- Two Becomes One
- Turtle Races
- Lead the Follower, Follow the Leader
- Sword Fingers
- Come Here, Go Away
- Dog Chases its Tail
- Push the Turtle
1) Two Becomes One is a guided, seated meditation. This game teaches to look within and develops mental clarity. Chinese meditation clears the mind, but this type also improves posture and physical energy. Students will have better focus after digesting their mental chatter in stillness. A straight back while poised on the edge of the chair is essential. The crown point must be lifted and the shoulders relaxed. Focus on all subsequent exercises are improved from starting with “Two Becomes One.”
2) Operator is based on standing in Wuji, (infinite emptiness), and on the idea of listening to energy. This game stimulates awareness; the ability to pay attention and to feel energy coming from other people. Students form a circle with the teacher, measuring the distance between each other by making the arms form the letter “V.” Lightly touching the centers of each other’s palms, with one side up and one side down, the teacher gives a gentle push to the student’s palm next to them as they are touching while looking directly at it. Students follow gentle pressure from palm to palm around the circle till it returns to the point of origin. Making sure the eyes follow the hands helps students to pay attention, to actively listen to energy. Teacher can follow the movement and see where it gets stuck, and where the energy flow gets broken. This occurs whenever a student is distracted and not paying attention. The same movement is done with eyes closed. The final phase is done without moving while feeling the energy circulating. This important exercise develops sensitivity to others and awareness of the feeling of energy.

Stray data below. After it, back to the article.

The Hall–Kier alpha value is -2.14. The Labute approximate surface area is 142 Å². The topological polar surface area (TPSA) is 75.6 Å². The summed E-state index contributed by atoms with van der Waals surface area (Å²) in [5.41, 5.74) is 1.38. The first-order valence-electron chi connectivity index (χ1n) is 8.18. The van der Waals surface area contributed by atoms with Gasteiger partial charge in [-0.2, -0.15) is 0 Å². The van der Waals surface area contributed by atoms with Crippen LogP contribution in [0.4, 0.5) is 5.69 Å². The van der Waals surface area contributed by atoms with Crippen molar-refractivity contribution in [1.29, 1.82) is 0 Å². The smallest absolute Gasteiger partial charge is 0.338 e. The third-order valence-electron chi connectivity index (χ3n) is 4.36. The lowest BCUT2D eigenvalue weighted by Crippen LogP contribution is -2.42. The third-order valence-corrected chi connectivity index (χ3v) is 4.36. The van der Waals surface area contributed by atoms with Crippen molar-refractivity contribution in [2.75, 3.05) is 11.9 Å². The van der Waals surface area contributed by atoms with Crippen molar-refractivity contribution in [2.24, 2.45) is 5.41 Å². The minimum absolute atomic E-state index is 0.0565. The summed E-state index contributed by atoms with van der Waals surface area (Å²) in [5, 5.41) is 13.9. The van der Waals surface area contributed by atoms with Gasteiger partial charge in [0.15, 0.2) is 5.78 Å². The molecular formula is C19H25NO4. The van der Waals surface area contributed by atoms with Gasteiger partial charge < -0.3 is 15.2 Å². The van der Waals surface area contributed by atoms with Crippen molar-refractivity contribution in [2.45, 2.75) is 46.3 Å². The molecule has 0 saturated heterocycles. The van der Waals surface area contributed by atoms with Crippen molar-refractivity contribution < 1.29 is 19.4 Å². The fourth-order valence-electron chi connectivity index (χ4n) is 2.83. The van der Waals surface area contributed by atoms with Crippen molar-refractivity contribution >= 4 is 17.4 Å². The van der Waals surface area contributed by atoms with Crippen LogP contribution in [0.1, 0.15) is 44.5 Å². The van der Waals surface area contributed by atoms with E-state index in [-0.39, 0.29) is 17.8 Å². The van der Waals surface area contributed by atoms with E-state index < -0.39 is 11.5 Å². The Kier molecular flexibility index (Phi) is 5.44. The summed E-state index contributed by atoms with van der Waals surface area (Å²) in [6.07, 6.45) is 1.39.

3) Turtle Races is based on the T’ai Chi core principal of slowness. Moving slowly develops patience and self-control by allowing time for the mind to direct and reflect on the body movements. Competing to be last gives students a new perspective on the rush to win and beat others. Three qualities are: Slow, Big, Quiet. A few supplemental rules for the students who may try tricks to win: Keep moving forward. No diagonal movement. Stay on your feet and don’t touch the floor. Give accolades for creativity, focus and adhering to the principles.
4) Lead the Follower, Follow the Leader teaches the principles in T’ai Chi known as listening and sticking.This game encourages players to be good leaders and good followers, to be creative and good at copying; initiative and compliance. Students will instinctively assume a posture that is loose, but resilient, poised but flowing, as they lead and follow each other. This postural alignment taken instinctively while listening and adhering is known as Peng in Tai Chi lexicon. Preferably, students should stay connected at the backs of their wrists (left to left and right to right). The two students decide who leads first. After a few minutes, they switch roles. Finally, the whole exercise is done with eyes closed. The other students may stand along the walls or chairs and tell the principal players if they are getting too close. This exercise promotes the idea that in order to lead, you must be a good listener, and in order to follow, you must know what it feels like to lead. More creative energy is needed to lead than to follow, and participants get a chance to be in both roles.
5) Sword Fingers teaches students to turn the waist to deflect force. The notions of going- with-the-flow, non-rigidity, flexibility and change are introduced. This game takes both fine and gross motor control and takes a lot of focus. One student points towards the other’s heart with the pointer and middle finger, arm out-stretched. The evading student forms the capital letter “L” with her or his same side (lefts to lefts or rights to rights) arm. “Sword” strides towards backwards walking “Shield” until “Shield” decides to turn and attack. The hand must change (from sword fingers to open palm) when the advance turns into the retreat. Sword Fingers trains how to change direction from backwards/evading to forwards/attacking in one step and with a turn of the waist. Sword-fingers often gets students running, and is best done in a large, open space.